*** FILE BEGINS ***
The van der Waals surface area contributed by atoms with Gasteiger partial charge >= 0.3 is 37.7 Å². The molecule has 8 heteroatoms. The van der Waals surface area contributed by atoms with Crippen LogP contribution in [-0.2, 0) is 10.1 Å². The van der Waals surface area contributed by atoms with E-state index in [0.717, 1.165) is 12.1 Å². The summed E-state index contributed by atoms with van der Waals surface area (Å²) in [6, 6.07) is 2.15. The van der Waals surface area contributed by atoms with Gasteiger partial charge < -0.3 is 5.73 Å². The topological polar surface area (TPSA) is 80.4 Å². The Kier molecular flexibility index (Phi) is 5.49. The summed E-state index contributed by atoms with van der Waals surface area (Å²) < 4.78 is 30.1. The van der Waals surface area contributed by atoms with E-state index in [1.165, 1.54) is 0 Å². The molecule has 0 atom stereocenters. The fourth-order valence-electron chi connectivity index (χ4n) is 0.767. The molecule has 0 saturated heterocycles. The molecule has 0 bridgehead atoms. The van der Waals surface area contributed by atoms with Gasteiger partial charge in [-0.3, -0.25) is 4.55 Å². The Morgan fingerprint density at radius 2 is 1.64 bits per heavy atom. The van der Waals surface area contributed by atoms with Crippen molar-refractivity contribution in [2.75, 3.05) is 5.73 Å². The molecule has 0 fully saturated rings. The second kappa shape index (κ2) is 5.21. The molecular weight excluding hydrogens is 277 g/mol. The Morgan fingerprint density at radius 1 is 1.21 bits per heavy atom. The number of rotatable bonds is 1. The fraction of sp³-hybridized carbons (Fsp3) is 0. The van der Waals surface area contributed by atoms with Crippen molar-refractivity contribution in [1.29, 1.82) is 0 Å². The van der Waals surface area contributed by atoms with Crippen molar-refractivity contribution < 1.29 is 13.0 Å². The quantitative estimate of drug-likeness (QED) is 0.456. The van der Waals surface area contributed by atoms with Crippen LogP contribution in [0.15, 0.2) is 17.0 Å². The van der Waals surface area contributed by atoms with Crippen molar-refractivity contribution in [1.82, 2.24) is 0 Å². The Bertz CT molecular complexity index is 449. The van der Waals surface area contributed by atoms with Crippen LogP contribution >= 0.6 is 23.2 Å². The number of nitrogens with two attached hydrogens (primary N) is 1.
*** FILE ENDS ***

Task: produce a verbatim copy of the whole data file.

The van der Waals surface area contributed by atoms with Gasteiger partial charge >= 0.3 is 37.7 Å². The molecule has 8 heteroatoms. The van der Waals surface area contributed by atoms with Crippen LogP contribution in [-0.2, 0) is 10.1 Å². The van der Waals surface area contributed by atoms with E-state index in [0.717, 1.165) is 12.1 Å². The summed E-state index contributed by atoms with van der Waals surface area (Å²) in [6, 6.07) is 2.15. The van der Waals surface area contributed by atoms with Gasteiger partial charge < -0.3 is 5.73 Å². The topological polar surface area (TPSA) is 80.4 Å². The Kier molecular flexibility index (Phi) is 5.49. The summed E-state index contributed by atoms with van der Waals surface area (Å²) < 4.78 is 30.1. The van der Waals surface area contributed by atoms with E-state index in [1.165, 1.54) is 0 Å². The molecule has 0 atom stereocenters. The fourth-order valence-electron chi connectivity index (χ4n) is 0.767. The molecule has 0 saturated heterocycles. The molecule has 0 bridgehead atoms. The van der Waals surface area contributed by atoms with Gasteiger partial charge in [-0.3, -0.25) is 4.55 Å². The Morgan fingerprint density at radius 2 is 1.64 bits per heavy atom. The van der Waals surface area contributed by atoms with Crippen molar-refractivity contribution in [2.75, 3.05) is 5.73 Å². The molecule has 0 fully saturated rings. The second kappa shape index (κ2) is 5.21. The molecular weight excluding hydrogens is 277 g/mol. The Morgan fingerprint density at radius 1 is 1.21 bits per heavy atom. The number of rotatable bonds is 1. The fraction of sp³-hybridized carbons (Fsp3) is 0. The van der Waals surface area contributed by atoms with Crippen molar-refractivity contribution in [1.29, 1.82) is 0 Å². The van der Waals surface area contributed by atoms with Crippen molar-refractivity contribution < 1.29 is 13.0 Å². The quantitative estimate of drug-likeness (QED) is 0.456. The van der Waals surface area contributed by atoms with Crippen LogP contribution in [0.15, 0.2) is 17.0 Å². The van der Waals surface area contributed by atoms with Crippen molar-refractivity contribution in [1.82, 2.24) is 0 Å². The Bertz CT molecular complexity index is 449. The van der Waals surface area contributed by atoms with Crippen LogP contribution >= 0.6 is 23.2 Å². The number of nitrogens with two attached hydrogens (primary N) is 1.